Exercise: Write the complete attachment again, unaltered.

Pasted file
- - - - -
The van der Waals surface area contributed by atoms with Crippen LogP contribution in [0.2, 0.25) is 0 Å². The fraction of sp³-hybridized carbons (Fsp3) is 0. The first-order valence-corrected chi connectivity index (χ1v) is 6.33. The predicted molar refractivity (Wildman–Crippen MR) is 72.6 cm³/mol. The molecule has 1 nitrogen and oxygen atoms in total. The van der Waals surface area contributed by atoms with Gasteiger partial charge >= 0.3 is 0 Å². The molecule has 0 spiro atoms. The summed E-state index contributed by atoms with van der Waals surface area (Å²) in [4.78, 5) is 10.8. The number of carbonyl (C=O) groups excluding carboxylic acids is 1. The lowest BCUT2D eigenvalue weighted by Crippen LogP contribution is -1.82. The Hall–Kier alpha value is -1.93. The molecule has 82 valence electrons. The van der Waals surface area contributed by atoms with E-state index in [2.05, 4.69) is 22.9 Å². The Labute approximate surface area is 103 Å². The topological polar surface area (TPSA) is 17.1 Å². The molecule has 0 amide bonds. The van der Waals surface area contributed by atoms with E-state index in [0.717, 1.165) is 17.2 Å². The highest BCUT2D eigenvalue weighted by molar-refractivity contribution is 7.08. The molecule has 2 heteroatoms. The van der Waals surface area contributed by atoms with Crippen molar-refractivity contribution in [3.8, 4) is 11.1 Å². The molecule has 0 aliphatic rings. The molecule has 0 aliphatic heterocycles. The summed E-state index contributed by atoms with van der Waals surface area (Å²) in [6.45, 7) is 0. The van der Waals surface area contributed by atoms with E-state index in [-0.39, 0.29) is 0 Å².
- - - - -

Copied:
The van der Waals surface area contributed by atoms with Crippen LogP contribution in [0.2, 0.25) is 0 Å². The fraction of sp³-hybridized carbons (Fsp3) is 0. The first-order valence-corrected chi connectivity index (χ1v) is 6.33. The predicted molar refractivity (Wildman–Crippen MR) is 72.6 cm³/mol. The molecule has 1 nitrogen and oxygen atoms in total. The van der Waals surface area contributed by atoms with Gasteiger partial charge >= 0.3 is 0 Å². The molecule has 0 spiro atoms. The summed E-state index contributed by atoms with van der Waals surface area (Å²) in [4.78, 5) is 10.8. The number of carbonyl (C=O) groups excluding carboxylic acids is 1. The lowest BCUT2D eigenvalue weighted by Crippen LogP contribution is -1.82. The Hall–Kier alpha value is -1.93. The molecule has 82 valence electrons. The van der Waals surface area contributed by atoms with E-state index in [2.05, 4.69) is 22.9 Å². The Labute approximate surface area is 103 Å². The topological polar surface area (TPSA) is 17.1 Å². The molecule has 0 amide bonds. The van der Waals surface area contributed by atoms with E-state index in [0.717, 1.165) is 17.2 Å². The highest BCUT2D eigenvalue weighted by molar-refractivity contribution is 7.08. The molecule has 2 heteroatoms. The van der Waals surface area contributed by atoms with Crippen molar-refractivity contribution in [3.8, 4) is 11.1 Å². The molecule has 0 aliphatic rings. The molecule has 0 aliphatic heterocycles. The summed E-state index contributed by atoms with van der Waals surface area (Å²) in [6.45, 7) is 0. The van der Waals surface area contributed by atoms with E-state index in [-0.39, 0.29) is 0 Å².